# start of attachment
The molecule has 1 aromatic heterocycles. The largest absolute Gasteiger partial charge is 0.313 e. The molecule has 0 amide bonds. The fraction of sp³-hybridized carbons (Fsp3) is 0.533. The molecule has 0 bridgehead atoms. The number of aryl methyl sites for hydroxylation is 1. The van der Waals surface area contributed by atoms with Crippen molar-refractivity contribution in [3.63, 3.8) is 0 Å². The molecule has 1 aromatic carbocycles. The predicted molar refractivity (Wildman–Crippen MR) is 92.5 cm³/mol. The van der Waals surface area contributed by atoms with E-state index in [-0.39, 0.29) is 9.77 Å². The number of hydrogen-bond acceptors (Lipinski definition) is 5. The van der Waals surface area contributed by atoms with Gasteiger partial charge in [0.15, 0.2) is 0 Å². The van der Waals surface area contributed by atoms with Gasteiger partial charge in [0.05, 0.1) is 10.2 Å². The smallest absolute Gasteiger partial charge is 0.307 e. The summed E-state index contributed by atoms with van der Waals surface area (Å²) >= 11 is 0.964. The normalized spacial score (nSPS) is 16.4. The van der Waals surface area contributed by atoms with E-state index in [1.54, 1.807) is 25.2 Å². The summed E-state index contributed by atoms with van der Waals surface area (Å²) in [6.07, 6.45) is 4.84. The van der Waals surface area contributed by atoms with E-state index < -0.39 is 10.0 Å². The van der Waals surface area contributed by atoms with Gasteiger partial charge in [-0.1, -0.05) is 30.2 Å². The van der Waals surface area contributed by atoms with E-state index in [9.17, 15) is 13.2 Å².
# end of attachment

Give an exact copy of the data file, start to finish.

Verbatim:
The molecule has 1 aromatic heterocycles. The largest absolute Gasteiger partial charge is 0.313 e. The molecule has 0 amide bonds. The fraction of sp³-hybridized carbons (Fsp3) is 0.533. The molecule has 0 bridgehead atoms. The number of aryl methyl sites for hydroxylation is 1. The van der Waals surface area contributed by atoms with Crippen molar-refractivity contribution in [3.63, 3.8) is 0 Å². The molecule has 1 aromatic carbocycles. The predicted molar refractivity (Wildman–Crippen MR) is 92.5 cm³/mol. The van der Waals surface area contributed by atoms with E-state index in [-0.39, 0.29) is 9.77 Å². The number of hydrogen-bond acceptors (Lipinski definition) is 5. The van der Waals surface area contributed by atoms with Gasteiger partial charge in [0.15, 0.2) is 0 Å². The van der Waals surface area contributed by atoms with Gasteiger partial charge in [0.05, 0.1) is 10.2 Å². The smallest absolute Gasteiger partial charge is 0.307 e. The summed E-state index contributed by atoms with van der Waals surface area (Å²) >= 11 is 0.964. The normalized spacial score (nSPS) is 16.4. The van der Waals surface area contributed by atoms with E-state index in [1.54, 1.807) is 25.2 Å². The summed E-state index contributed by atoms with van der Waals surface area (Å²) in [6.07, 6.45) is 4.84. The van der Waals surface area contributed by atoms with E-state index < -0.39 is 10.0 Å². The van der Waals surface area contributed by atoms with Gasteiger partial charge in [-0.1, -0.05) is 30.2 Å². The van der Waals surface area contributed by atoms with E-state index in [9.17, 15) is 13.2 Å².